Wednesday, March 21, 2007


- as seen from my parents house. Not this visit (new moon at the moment) - a previous visit. And not quite as it looked to me in fact - but this is what my camera saw.

I've been spending more time with my mum, who is beginning to slip away from us.

She dozes off constantly, anywhere and everywhere. She opens a letter, but falls asleep before managing to extract the contents. She eats her child-size portion of soup with effort, napping between mouthfuls - and sometimes its uncertain if the spoon will ever reach her mouth.

(yesterday evening she asked for smaller cutlery.... the usual cutlery is "too heavy")

At the worst times she's confused, incoherent, uncertain, reaching a point where she shouldn't be left alone - and may wander around looking for reassurance if she is. And then suddenly, she's in the kitchen putting dishes away. Before sitting and dozing off again. Its so strange, and surreal almost, sometimes makes us smile, sort of. Except that now, she's increasingly likely to be anxious and restless, which is so hard to see.

Her pain control has been pretty good up to now, thankfully. Although she rarely uses the word "pain". Its "discomfort" at most, and not usually acknowledged much, but theres this thing she does with her mouth which gives it away. Her "tell" I suppose.
Its my family's way, the archetypal British `mustn't-grumble`. Today she told me she was "feeling pretty rotten" - a rare admission, and needing - I imagine- to be multiplied by 20 or so, in a kind of symmetry to the way I divide by about 20 most of my daughter's claims to being in pain.

LG's pain threshold, actually, is increasing I think, with the onset of quite severe period pains. Experiencing the same in my teenage gave me a high pain threshold, I always thought. Stretched by pneumonia about 15 years ago. And then heightened waaaaaaayyyyyyyyyyyyyyyyyyyy beyond that by childbirth. But even with that extreme pain, its possible - feasible - to relax and breath through it and know it will pass.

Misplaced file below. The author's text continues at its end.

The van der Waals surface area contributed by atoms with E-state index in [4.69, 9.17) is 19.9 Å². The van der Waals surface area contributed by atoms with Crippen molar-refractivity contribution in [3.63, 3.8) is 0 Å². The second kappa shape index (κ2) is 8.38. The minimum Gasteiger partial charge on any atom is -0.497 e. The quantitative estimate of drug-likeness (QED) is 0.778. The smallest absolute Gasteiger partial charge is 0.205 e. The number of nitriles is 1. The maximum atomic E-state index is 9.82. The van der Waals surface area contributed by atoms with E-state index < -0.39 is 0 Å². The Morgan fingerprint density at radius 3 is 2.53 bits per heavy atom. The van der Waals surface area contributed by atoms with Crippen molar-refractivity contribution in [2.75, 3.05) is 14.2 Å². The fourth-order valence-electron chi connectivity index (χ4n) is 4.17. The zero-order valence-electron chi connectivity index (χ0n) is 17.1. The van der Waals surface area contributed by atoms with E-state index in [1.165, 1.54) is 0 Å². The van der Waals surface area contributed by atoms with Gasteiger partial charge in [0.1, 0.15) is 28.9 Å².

This constant pain in my chest just now, with no physical cause, is much harder to deal with.

Another blogger coping with a death wrote last year about living with a dying loved one being like living in a parallel universe. I'm good (too good?) at getting on with the day-to-day and finding things to be positive about, and there is a lot in my life which gives me joy and where I can relax and find some peace. And my blog recently has been mostly everyday and mundane and maybe doesn't often reflect the other universe from which I sometimes feel I'm watching it all. I don't think (i hope) that thats dishonest. There is still comfort and laughter in life.

But then theres also this .....

.... which I want to be honest about too.

Mum has told me - and a couple of other people - that she's beginning to feel that maybe she is ready, wanting, to be in the hospice now. She hasn't told my father this because she knows he wants her at home. He will find that particular letting-go so hard.

But it feels as though the end may be in sight. And I think we all hope, for all our sakes, that it doesn't take too long.

Don't feel you have to comment, I know its hard sometimes to know what to say, isn't it? But i know that some of you have been through this. And that some of you care a lot. And it helps - itsn't it strange? but it does - to know that there are people listening out there.


Cream said...

It is hard, very, very hard.
When I was young I wanted to die before my mother because I couldn't bear being without her...
Yet, life went on...And now good memories are what I have and cherish...

Bird said...

my heart stopped for a moment, and tears stood in my eyes - just seeing the post title and the picture - i thought your mum was gone.

ah. and sigh. and ah again.

my mother died of lung cancer in Nov. 2000. her last few months (she refused treatment - the right decision for her) was spent preparing for her passing. she told me stories. made copious lists of her possessions and to whom they should go (when she was small, her family was torn asunder by crazy relatives who argued over the possessions of a departed one - she feared that...)

i miss my mum.
i miss my mum.
i miss my mum.

i think of you and the journey you are on with your mum. i wonder about the journey your daughter is on as well - because it is all wrapped up together - your mum fading, your daughter stepping more and more into her womanhood - how strange are the lives of women.

my love and good thoughts to you, your mum, your daughter.

sorry to have gone is, after all, your journey. thank you for giving us a glimpse.